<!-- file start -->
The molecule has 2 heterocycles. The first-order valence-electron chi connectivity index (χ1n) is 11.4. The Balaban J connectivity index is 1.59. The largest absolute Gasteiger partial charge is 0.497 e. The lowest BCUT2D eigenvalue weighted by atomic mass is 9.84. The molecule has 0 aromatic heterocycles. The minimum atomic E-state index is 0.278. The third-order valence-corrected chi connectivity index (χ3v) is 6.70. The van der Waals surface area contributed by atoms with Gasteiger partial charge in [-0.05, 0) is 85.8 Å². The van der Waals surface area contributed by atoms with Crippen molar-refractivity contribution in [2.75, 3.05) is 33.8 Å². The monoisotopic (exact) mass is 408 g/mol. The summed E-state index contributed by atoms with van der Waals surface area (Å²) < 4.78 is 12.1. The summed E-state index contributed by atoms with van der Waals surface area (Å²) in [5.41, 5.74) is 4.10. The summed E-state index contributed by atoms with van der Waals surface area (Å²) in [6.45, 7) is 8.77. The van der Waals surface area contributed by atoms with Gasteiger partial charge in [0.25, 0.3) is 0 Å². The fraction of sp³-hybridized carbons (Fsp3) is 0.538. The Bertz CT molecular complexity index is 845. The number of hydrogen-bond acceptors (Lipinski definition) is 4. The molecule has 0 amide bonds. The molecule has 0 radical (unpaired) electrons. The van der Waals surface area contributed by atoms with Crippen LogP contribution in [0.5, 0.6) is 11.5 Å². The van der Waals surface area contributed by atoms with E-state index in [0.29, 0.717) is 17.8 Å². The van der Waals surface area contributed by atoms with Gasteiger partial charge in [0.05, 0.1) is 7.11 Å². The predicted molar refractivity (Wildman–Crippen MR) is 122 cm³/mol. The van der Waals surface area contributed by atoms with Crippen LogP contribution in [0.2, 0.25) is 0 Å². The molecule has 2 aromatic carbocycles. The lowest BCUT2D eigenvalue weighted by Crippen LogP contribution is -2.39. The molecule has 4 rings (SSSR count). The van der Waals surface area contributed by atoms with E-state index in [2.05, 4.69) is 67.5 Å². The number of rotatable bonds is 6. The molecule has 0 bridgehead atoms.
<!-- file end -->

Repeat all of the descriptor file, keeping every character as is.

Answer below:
The molecule has 2 heterocycles. The first-order valence-electron chi connectivity index (χ1n) is 11.4. The Balaban J connectivity index is 1.59. The largest absolute Gasteiger partial charge is 0.497 e. The lowest BCUT2D eigenvalue weighted by atomic mass is 9.84. The molecule has 0 aromatic heterocycles. The minimum atomic E-state index is 0.278. The third-order valence-corrected chi connectivity index (χ3v) is 6.70. The van der Waals surface area contributed by atoms with Gasteiger partial charge in [-0.05, 0) is 85.8 Å². The van der Waals surface area contributed by atoms with Crippen molar-refractivity contribution in [2.75, 3.05) is 33.8 Å². The monoisotopic (exact) mass is 408 g/mol. The summed E-state index contributed by atoms with van der Waals surface area (Å²) < 4.78 is 12.1. The summed E-state index contributed by atoms with van der Waals surface area (Å²) in [5.41, 5.74) is 4.10. The summed E-state index contributed by atoms with van der Waals surface area (Å²) in [6.45, 7) is 8.77. The van der Waals surface area contributed by atoms with Gasteiger partial charge in [0.25, 0.3) is 0 Å². The fraction of sp³-hybridized carbons (Fsp3) is 0.538. The Bertz CT molecular complexity index is 845. The number of hydrogen-bond acceptors (Lipinski definition) is 4. The molecule has 0 amide bonds. The molecule has 0 radical (unpaired) electrons. The van der Waals surface area contributed by atoms with Crippen LogP contribution in [0.5, 0.6) is 11.5 Å². The van der Waals surface area contributed by atoms with E-state index in [0.29, 0.717) is 17.8 Å². The van der Waals surface area contributed by atoms with Gasteiger partial charge in [0.05, 0.1) is 7.11 Å². The predicted molar refractivity (Wildman–Crippen MR) is 122 cm³/mol. The van der Waals surface area contributed by atoms with Crippen LogP contribution in [0.2, 0.25) is 0 Å². The molecule has 2 aromatic carbocycles. The lowest BCUT2D eigenvalue weighted by Crippen LogP contribution is -2.39. The molecule has 4 rings (SSSR count). The van der Waals surface area contributed by atoms with E-state index in [2.05, 4.69) is 67.5 Å². The number of rotatable bonds is 6. The molecule has 0 bridgehead atoms.